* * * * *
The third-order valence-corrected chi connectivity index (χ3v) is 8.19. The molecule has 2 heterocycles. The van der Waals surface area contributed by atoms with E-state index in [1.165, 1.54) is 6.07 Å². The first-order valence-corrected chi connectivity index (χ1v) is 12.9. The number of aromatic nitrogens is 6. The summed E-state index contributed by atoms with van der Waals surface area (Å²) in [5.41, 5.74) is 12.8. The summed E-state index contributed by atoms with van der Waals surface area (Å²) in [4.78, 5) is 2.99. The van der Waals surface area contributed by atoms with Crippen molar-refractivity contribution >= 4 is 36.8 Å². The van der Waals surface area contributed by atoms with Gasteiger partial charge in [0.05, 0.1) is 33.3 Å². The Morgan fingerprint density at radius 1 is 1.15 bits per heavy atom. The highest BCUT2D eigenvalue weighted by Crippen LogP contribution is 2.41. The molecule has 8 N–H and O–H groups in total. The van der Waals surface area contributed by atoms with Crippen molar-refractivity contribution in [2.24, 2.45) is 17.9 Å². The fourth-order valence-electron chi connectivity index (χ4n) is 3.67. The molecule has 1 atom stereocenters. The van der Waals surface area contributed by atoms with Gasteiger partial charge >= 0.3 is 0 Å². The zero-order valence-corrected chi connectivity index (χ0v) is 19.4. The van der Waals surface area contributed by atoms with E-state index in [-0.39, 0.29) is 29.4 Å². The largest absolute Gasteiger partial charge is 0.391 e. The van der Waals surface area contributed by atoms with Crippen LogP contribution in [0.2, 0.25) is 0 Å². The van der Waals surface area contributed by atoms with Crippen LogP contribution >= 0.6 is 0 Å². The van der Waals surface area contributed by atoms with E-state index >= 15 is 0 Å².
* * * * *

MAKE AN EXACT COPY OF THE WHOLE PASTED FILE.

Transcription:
The third-order valence-corrected chi connectivity index (χ3v) is 8.19. The molecule has 2 heterocycles. The van der Waals surface area contributed by atoms with E-state index in [1.165, 1.54) is 6.07 Å². The first-order valence-corrected chi connectivity index (χ1v) is 12.9. The number of aromatic nitrogens is 6. The summed E-state index contributed by atoms with van der Waals surface area (Å²) in [5.41, 5.74) is 12.8. The summed E-state index contributed by atoms with van der Waals surface area (Å²) in [4.78, 5) is 2.99. The van der Waals surface area contributed by atoms with Crippen molar-refractivity contribution >= 4 is 36.8 Å². The van der Waals surface area contributed by atoms with Gasteiger partial charge in [0.05, 0.1) is 33.3 Å². The Morgan fingerprint density at radius 1 is 1.15 bits per heavy atom. The highest BCUT2D eigenvalue weighted by Crippen LogP contribution is 2.41. The molecule has 8 N–H and O–H groups in total. The van der Waals surface area contributed by atoms with Crippen molar-refractivity contribution in [2.24, 2.45) is 17.9 Å². The fourth-order valence-electron chi connectivity index (χ4n) is 3.67. The molecule has 1 atom stereocenters. The van der Waals surface area contributed by atoms with Gasteiger partial charge >= 0.3 is 0 Å². The zero-order valence-corrected chi connectivity index (χ0v) is 19.4. The van der Waals surface area contributed by atoms with E-state index in [-0.39, 0.29) is 29.4 Å². The largest absolute Gasteiger partial charge is 0.391 e. The van der Waals surface area contributed by atoms with Crippen LogP contribution in [0.2, 0.25) is 0 Å². The van der Waals surface area contributed by atoms with Crippen LogP contribution >= 0.6 is 0 Å². The van der Waals surface area contributed by atoms with E-state index >= 15 is 0 Å².